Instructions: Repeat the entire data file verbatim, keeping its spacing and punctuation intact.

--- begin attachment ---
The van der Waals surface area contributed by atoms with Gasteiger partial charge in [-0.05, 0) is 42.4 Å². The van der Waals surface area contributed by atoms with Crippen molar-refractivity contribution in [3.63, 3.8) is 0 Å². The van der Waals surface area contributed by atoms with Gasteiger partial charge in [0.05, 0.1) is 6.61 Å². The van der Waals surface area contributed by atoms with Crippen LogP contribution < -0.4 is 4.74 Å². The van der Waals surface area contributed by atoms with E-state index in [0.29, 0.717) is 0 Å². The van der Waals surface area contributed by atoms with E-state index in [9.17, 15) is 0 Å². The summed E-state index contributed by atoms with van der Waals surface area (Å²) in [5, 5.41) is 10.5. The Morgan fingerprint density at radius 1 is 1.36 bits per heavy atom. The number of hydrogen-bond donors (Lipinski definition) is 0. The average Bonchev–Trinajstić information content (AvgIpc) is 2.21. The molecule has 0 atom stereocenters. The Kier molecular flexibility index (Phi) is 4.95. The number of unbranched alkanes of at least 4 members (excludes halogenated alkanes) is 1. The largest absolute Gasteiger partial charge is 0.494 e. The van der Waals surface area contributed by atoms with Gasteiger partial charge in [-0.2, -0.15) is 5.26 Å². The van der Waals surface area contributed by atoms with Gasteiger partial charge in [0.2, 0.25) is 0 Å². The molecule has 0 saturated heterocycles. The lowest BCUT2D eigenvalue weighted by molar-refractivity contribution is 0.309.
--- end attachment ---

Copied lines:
The van der Waals surface area contributed by atoms with Gasteiger partial charge in [-0.05, 0) is 42.4 Å². The van der Waals surface area contributed by atoms with Crippen molar-refractivity contribution in [3.63, 3.8) is 0 Å². The van der Waals surface area contributed by atoms with Gasteiger partial charge in [0.05, 0.1) is 6.61 Å². The van der Waals surface area contributed by atoms with Crippen LogP contribution < -0.4 is 4.74 Å². The van der Waals surface area contributed by atoms with E-state index in [0.29, 0.717) is 0 Å². The van der Waals surface area contributed by atoms with E-state index in [9.17, 15) is 0 Å². The summed E-state index contributed by atoms with van der Waals surface area (Å²) in [5, 5.41) is 10.5. The Morgan fingerprint density at radius 1 is 1.36 bits per heavy atom. The number of hydrogen-bond donors (Lipinski definition) is 0. The average Bonchev–Trinajstić information content (AvgIpc) is 2.21. The molecule has 0 atom stereocenters. The Kier molecular flexibility index (Phi) is 4.95. The number of unbranched alkanes of at least 4 members (excludes halogenated alkanes) is 1. The largest absolute Gasteiger partial charge is 0.494 e. The van der Waals surface area contributed by atoms with Gasteiger partial charge in [-0.2, -0.15) is 5.26 Å². The van der Waals surface area contributed by atoms with Gasteiger partial charge in [0.2, 0.25) is 0 Å². The molecule has 0 saturated heterocycles. The lowest BCUT2D eigenvalue weighted by molar-refractivity contribution is 0.309.